Be ready for wheat midge this growing season
By Scott Hartley, P.Ag.
Provincial Specialist - Insect and Vertebrate Pests
Saskatchewan Ministry of Agriculture
The 2016 Wheat Midge Forecast map (PDF) indicates high risk for wheat midge infestations, primarily in eastern Saskatchewan. Most notably in the southeast, an area of high risk extends north, into the east central region of the province. Pockets of moderate to high risk were also identified in the area extending from south of Prince Albert and north of Rural Municipalities 250 and 251.
In Saskatchewan, dry conditions in the spring and early summer in 2015 in many areas affected wheat midge emergence. Dry conditions and late emergence of adult wheat midge may not coincide with susceptible stages of wheat crops. Many of the drier areas in 2015 indicate lower risk from this pest for 2016. If precipitation in an area is less than 25 mm prior to the end of May wheat midge development will be affected again resulting in delayed emergence of the insect.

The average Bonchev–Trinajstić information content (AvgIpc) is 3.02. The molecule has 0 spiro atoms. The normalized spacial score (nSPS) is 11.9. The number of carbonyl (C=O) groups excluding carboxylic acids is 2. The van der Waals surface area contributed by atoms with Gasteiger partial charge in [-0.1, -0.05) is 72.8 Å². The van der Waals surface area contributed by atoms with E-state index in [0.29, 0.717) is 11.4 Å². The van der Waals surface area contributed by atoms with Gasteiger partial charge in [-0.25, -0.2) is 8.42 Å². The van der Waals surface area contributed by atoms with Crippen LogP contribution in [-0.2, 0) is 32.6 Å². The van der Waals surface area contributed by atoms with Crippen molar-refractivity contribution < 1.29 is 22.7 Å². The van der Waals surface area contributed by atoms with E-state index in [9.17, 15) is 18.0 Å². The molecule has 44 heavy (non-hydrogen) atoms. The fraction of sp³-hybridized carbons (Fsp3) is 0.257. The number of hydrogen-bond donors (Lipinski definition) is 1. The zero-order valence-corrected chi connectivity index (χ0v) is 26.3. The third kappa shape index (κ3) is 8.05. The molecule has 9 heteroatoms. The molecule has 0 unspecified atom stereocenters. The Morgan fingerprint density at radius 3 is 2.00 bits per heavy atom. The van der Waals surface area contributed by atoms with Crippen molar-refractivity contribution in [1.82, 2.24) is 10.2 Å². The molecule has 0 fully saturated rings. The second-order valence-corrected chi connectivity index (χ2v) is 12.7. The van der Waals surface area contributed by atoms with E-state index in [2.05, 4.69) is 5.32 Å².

Sitodiplosis mosellana"Sitodiplosis mosellana" by Gilles San Martin is licensed under CC BY-SA 2.0 / Cropped from original
Areas of infestation indicating over 600 wheat midge per square metre on the wheat midge map may still result in significant damage and yield loss, especially if environmental conditions are favourable for wheat midge. In areas indicating levels greater than 1,200 midge per square metre, producers planning to grow conventional spring wheat as part of their crop rotation are advised to include the cost of insecticide application in their 2016 budget.
To determine midge populations and, if necessary, timing of an insecticide application, growers are urged to monitor conventional wheat fields during the susceptible period (when the wheat head becomes visible as the boot splits until mid-flowering (anthesis)). Regular field scouting on multiple nights in succession is important to understand wheat midge population changes in a particular field. Temperature and wind conditions significantly influence egg-laying by the adult female midge. High temperatures and high winds tend to reduce activity of egg-laying female midge.